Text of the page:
This seems like a good opportunity to give a shout-out to Richard Alley’s book Earth: The Operator’s Manual. This book is written in a very accessible style – it was designed to accompany the PBS series of the same name. It explains the basic physics of climate change, how we know about the climate of the past, and some of the things we can do to reduce the risks that climate change may pose in the future.
Bibliographic information: Alley, Richard B. 2011. Earth: The Operators’ Manual. New York: W. W. Norton & Company.
Donella Meadows spent thirty years designing and refining the techniques of “system dynamics” – the style of analysis that we will demonstrate in the “Changing” section, part II of the course. She was working on this book at the time of her death in 2001, and it was finished and edited by Diana Wright.
From the publisher’s description:
Some of the biggest problems facing the world—war, hunger, poverty, and environmental degradation—are essentially system failures. They cannot be solved by fixing one piece in isolation from the others, because even seemingly minor details have enormous power to undermine the best efforts of too-narrow thinking.
While readers will learn the conceptual tools and methods of systems thinking, the heart of the book is grander than methodology. Donella Meadows was known as much for nurturing positive outcomes as she was for delving into the science behind global dilemmas. She reminds readers to pay attention to what is important, not just what is quantifiable, to stay humble, and to stay a learner.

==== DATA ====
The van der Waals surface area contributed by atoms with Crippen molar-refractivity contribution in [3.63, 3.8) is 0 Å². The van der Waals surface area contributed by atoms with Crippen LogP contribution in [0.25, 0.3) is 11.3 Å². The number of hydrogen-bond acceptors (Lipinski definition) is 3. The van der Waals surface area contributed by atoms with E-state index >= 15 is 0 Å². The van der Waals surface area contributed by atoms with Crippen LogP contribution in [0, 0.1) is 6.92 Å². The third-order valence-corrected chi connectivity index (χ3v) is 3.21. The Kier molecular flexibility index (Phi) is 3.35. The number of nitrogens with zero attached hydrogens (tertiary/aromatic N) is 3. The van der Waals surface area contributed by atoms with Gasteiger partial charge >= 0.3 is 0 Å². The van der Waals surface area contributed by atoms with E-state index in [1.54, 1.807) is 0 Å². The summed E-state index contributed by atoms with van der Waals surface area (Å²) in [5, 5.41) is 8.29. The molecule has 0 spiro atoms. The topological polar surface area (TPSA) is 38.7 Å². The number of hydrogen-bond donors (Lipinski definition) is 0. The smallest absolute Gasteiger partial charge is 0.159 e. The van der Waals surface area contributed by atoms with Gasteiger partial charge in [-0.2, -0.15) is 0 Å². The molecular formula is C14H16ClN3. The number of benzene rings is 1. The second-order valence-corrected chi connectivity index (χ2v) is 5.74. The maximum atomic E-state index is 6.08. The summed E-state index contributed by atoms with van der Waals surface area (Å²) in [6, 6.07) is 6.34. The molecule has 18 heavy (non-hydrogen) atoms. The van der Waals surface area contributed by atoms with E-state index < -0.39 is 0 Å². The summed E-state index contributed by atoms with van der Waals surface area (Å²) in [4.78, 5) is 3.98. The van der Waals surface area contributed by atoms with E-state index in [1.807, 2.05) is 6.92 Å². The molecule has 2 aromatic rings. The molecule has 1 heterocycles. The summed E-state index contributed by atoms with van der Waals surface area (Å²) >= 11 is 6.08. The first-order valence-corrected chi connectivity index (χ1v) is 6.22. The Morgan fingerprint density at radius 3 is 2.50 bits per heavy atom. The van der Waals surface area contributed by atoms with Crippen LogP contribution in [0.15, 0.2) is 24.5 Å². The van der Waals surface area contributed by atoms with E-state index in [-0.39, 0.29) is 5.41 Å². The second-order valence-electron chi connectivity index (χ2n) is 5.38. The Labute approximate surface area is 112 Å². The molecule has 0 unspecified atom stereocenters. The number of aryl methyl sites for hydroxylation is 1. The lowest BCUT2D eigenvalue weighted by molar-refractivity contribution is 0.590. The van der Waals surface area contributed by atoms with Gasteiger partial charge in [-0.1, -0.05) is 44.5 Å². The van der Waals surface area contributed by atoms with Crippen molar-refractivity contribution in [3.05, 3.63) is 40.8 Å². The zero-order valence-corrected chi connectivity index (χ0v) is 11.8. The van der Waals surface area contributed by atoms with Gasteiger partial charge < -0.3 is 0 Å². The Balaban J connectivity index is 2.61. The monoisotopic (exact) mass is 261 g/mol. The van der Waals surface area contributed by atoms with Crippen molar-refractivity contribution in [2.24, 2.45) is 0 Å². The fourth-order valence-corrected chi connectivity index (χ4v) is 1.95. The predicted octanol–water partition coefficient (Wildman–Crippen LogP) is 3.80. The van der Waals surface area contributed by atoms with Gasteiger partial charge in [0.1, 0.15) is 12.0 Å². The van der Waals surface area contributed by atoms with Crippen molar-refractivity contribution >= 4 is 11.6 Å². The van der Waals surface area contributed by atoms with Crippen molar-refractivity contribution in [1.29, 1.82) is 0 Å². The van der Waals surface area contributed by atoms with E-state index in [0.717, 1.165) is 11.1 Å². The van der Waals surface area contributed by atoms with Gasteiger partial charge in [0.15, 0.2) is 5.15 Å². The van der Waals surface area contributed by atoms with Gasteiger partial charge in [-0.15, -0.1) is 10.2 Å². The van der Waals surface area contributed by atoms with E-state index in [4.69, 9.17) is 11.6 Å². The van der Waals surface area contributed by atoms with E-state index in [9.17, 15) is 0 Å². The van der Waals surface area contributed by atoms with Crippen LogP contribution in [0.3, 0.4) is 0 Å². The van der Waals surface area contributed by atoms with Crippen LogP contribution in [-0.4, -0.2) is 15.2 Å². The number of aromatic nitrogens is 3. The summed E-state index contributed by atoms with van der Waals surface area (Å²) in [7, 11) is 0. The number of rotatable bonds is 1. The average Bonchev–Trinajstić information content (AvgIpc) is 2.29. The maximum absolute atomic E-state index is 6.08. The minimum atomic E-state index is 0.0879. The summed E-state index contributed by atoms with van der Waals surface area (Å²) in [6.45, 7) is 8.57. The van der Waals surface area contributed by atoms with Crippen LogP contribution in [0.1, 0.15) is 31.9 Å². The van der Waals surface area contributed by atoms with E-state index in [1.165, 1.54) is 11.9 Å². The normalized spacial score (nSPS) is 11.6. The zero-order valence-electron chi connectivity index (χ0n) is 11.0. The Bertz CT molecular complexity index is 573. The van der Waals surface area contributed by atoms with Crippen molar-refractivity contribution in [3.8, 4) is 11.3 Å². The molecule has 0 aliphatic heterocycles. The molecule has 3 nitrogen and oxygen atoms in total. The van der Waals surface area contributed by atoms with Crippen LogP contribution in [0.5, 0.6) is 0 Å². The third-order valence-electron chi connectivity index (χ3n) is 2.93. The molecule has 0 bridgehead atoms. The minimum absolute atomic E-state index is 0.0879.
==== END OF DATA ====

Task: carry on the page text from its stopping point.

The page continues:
Apart from the lecture notes, there is no “textbook” for this course. However, if there was a textbook, then “Environmental Issues” by McConnell and Abel would probably be it. It uses simple mathematical ideas (mostly those that we will discuss in parts I and II of our course) to study a variety of “Issues” (probably more than we will be able to mention). Among these are water supplies, turfgrass proliferation, food production and diet, and the sustainable campus. Many of these “Issues” would make great subjects for stand-alone posts in the Student Blog.
The full reference is Dan Abel and Robert McConnell, Environmental Issues: Looking Towards a Sustainable Future. 4th edition, Pearson, 2012.
Link to the book at Amazon
From the preface: “This is a straight-talking book about numbers… I’m concerned about cutting emissions of twaddle – twaddle about sustainable energy”. (This is a British book, so you will need to think about how his examples translate to the US context. The word “twaddle” means “silly, idle talk”, according to the online Merriam-Webster dictionary.) Many helpful calculations about energy resources, efficiencies, and the possibility of meeting our consumption from renewables.
Book reference: MacKay, David JC. 2009. Sustainable Energy – Without the Hot Air. 1 edition. Cambridge, England, 2009
Online: The whole book is downloadable for free from http://www.withouthotair.com/